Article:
Gordon Dirks, the recipient of anti-Christian bigotry?
Arguably, values and actions are not often easily teased apart: actions, the tangible product of one’s values, do not deviate far from deeply held convictions. For example, the lifelong Muslim is unlikely to fry up some bacon for a BLT and the born-again Christian is unlikely to devote their Saturday evening to the Ouija board.
This is perhaps what is worrying some Albertans concerned about the new minister of education, Gordon Dirks. Journalist Licia Corbella has labeled the opposition Gordon Dirks has experienced through social media “open, anti-Christian bigotry”. Are these concerns justified or are these merciless bigots taking a stab at the new minister based on his personal faith?
Dirks, armed with both experience as a Calgary Board of Education trustee and post-secondary education from Saskatchewan, is distrusted due to having spent some time doing administrative work for a couple of Bible colleges. One has questioned if Dirks could meet “the goals of our secular public school system”. Another has said, “This is not very good. Bible college admin in the past”.
These concerns are perhaps legitimate: if a Muslim had been selected, no doubt he would receive a deluge of criticism. Religious beliefs and values have the potential to steer one’s actions and hence, leach into one’s career and influence professional decisions.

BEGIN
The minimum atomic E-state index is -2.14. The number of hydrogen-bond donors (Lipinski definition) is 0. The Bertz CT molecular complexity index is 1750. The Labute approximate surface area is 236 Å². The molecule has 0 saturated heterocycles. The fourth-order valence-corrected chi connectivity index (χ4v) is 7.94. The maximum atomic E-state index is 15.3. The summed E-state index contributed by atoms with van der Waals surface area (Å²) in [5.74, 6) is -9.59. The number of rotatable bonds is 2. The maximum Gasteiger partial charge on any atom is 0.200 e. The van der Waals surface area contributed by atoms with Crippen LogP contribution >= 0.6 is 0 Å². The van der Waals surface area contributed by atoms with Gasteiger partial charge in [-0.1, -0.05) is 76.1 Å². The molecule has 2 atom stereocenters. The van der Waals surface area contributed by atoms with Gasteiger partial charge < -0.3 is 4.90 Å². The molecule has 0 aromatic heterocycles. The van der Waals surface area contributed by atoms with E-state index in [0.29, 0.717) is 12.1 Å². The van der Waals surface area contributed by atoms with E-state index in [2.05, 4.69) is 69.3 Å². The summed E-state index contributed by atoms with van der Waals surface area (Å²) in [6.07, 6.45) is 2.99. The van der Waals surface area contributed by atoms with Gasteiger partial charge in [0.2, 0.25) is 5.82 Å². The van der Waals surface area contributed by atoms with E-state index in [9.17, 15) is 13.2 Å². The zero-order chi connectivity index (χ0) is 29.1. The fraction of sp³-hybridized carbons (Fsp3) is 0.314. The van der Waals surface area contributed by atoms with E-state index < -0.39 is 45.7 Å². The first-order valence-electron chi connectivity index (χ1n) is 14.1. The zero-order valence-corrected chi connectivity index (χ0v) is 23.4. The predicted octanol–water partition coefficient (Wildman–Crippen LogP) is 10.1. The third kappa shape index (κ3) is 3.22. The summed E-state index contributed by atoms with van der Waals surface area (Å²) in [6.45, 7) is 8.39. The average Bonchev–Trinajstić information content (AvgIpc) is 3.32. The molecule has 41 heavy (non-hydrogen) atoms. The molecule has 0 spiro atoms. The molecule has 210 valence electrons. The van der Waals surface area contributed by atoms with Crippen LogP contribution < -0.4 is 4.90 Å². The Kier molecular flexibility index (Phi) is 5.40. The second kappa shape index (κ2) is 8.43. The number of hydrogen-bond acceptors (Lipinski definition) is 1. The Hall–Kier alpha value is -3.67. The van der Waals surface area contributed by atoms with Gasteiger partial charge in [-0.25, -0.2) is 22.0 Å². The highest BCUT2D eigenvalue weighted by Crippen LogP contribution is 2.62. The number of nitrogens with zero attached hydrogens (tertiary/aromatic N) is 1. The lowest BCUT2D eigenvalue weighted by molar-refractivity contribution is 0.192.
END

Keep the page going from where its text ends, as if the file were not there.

This point deserves emphasis: religious beliefs have the potential to influence professional decisions. Ideally, all of us will set aside our personal convictions, whether rooted in religious values or otherwise, when we step into our professional shoes.
Two hazards arise if the ability to obtain a professional position were hampered by beliefs or practices outside professional time. The workplace may become an arena of distrust and secrecy. In place of open honesty, employees would have an incentive to keep quiet about their beliefs to ensure their daily bread. Additionally, denying a job to a potential employee on the basis of what they do, practice, or believe outside of work is straight up discrimination.
Having addressed these hazards, it is worthwhile to return to the point made earlier: beliefs, rooted in religion or otherwise, do have the potential to influence work related decisions. To circumvent this, accountability is crucial.
Should Gordon Dirks put forward changes that discriminate on the basis of his personal religious convictions, outrage is justified. Until then, Albertans may not be justified in their objection purely on the basis of the new minister’s religious beliefs.